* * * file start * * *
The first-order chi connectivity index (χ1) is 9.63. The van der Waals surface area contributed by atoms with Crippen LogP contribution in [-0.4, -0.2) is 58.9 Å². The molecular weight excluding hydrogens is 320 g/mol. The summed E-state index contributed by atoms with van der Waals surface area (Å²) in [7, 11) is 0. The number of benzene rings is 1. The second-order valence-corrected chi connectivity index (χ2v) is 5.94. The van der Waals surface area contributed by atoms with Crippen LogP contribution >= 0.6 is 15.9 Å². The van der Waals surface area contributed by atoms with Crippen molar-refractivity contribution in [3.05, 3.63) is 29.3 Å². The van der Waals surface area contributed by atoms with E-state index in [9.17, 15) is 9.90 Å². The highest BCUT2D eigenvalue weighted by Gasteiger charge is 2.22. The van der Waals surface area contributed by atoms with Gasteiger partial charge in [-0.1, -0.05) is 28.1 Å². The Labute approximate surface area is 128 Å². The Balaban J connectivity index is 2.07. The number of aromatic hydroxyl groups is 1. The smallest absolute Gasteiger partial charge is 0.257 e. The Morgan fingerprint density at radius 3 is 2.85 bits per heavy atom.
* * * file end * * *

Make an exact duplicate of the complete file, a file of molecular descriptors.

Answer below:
The first-order chi connectivity index (χ1) is 9.63. The van der Waals surface area contributed by atoms with Crippen LogP contribution in [-0.4, -0.2) is 58.9 Å². The molecular weight excluding hydrogens is 320 g/mol. The summed E-state index contributed by atoms with van der Waals surface area (Å²) in [7, 11) is 0. The number of benzene rings is 1. The second-order valence-corrected chi connectivity index (χ2v) is 5.94. The van der Waals surface area contributed by atoms with Crippen LogP contribution >= 0.6 is 15.9 Å². The van der Waals surface area contributed by atoms with Crippen molar-refractivity contribution in [3.05, 3.63) is 29.3 Å². The van der Waals surface area contributed by atoms with E-state index in [9.17, 15) is 9.90 Å². The highest BCUT2D eigenvalue weighted by Gasteiger charge is 2.22. The van der Waals surface area contributed by atoms with Gasteiger partial charge in [-0.1, -0.05) is 28.1 Å². The Labute approximate surface area is 128 Å². The Balaban J connectivity index is 2.07. The number of aromatic hydroxyl groups is 1. The smallest absolute Gasteiger partial charge is 0.257 e. The Morgan fingerprint density at radius 3 is 2.85 bits per heavy atom.